How to Fix Skin Tone and Get Perfect Portrait Skin Easily: Capture One

How to Fix Skin Tone and Get Perfect Portrait Skin Easily: Capture One

How do you spot a good retoucher from a novice? It's in the skin. Sure, that’s an oversimplification, but one thing that separates the best from the lesser is how they treat skin.

While it is the prerogative of each person to adjust to taste, and "rules" should not impede on creative license, skin tones that match throughout the body without affecting texture is a hallmark of someone who knows what they’re doing, and being able to fix skin tone is essential for professional images whether you shoot portraits, headshots, weddings, swimwear, dancers, or anything else.

Historically, however, achieving even skin tones and retaining texture has been a complicated and involved process, typically requiring specialized knowledge in Photoshop and accessories like a Wacom pen tabletCapture One removes that barrier from your path and makes achieving perfect skin easy for anyone.

Here’s how, using the dedicated Skin Tone Tool.

Base Image

This base image was shot in harsh, direct light, which is typically unforgiving, as it’s contrasty, which affects saturation, and of course, it highlights texture.

Even without makeup, our model, Christina, already has favorable skin by any standard, but we can see noticeable color shifts between different parts of her body, like higher green values in the torso and more reds in the arms. (You can see the exact values of any location in the image by moving the eyedropper from the White Balance tab around the image, and it’ll show in the bar above)

What we want to do is harmonize all the skin to be more even, but not exactly the same. Obviously, we’ll want to keep areas like the lips and palms of the hands differentiated; frankly, the whole body should have slight variances, and fortunately, Capture One’s layer opacity control and local adjustment masking makes this nuance not only possible but simple.

Step 1

Create a New Filled Layer. Doing so will lay a mask over the entire image, and you can toggle that mask on and off at any time by hitting the "M" key.

We create a mask over the whole image so we can easily see what’s being affected as we make adjustments, then we can go in and apply the mask only to the areas we like after.

Step 2

Click on the Color Editor tool and select the tab labeled "Skin Tone." This tool is easy to use and works by having you pick a "reference skin tone," and then, it equalizes everything else to that using sliders. It’s that simple.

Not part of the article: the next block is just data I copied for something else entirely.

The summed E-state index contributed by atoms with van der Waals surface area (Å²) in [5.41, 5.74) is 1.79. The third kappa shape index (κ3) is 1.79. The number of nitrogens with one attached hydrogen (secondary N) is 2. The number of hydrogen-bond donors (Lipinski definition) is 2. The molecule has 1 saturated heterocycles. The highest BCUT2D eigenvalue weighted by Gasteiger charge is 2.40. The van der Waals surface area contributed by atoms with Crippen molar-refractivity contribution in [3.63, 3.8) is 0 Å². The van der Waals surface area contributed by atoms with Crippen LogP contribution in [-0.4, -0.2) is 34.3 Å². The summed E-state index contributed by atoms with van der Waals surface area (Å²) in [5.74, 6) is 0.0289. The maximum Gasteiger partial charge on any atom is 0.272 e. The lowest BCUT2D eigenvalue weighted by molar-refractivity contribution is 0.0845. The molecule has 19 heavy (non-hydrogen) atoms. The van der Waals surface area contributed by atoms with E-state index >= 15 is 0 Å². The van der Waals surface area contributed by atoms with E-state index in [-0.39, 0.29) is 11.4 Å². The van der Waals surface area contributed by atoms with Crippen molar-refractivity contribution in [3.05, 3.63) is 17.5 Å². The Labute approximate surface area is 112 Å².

Using the eye-dropper, select a tone on the image you want to be your reference tone. Once you do, the color wheel will show a range of colors in which will be the tone you picked.

The dot in the center of the color wheel is the tone you’ve picked, and the wedge that surrounds it is all the colors that will be affected by the slider movements you’ll do next. You can drag the parameters of that wedge around to expand or decrease the colors to your liking.

Step 3

Move the Uniformity and Amount sliders around until you have an overall result you like. Be delicate with the "Lightness" slider, as while it’s useful and powerful, it can also flatten how the image looks if pushed a lot. You can see the settings for this image below.

Once you are satisfied with the selection, you can toggle "View Selected Color Range" on and off to see all the parts of the image your adjustments will affect. In the image above, it is selected, which is why the blue sky is grayed out. 

At this point, you're almost done.

Step 4

You’ll notice that since the mask is over the entire image, parts of the image you don’t want to match the skin (hair, lips, eyes, etc.) may also be affected. As you’re working on a masked layer, you can deal with this in two ways: erase all the areas of the mask you don’t want, or invert the mask and paint the mask in the areas you do with the Brush tool.

Given the uncomplicated nature of the background and swimsuit in this image, simply erasing the parts around the skin would be quickest. Also, keep in mind that you don’t need to be perfect with the mask, as you can use the "Refine Mask" feature to clean it up for you until the mask looks something like the screenshot below. Let Capture One do the heavy lifting for you.

You can get creative with the Brush and Eraser tools by changing their flow and opacity and applying the mask at varying levels throughout if you wish, making for a more nuanced edit.

Step 5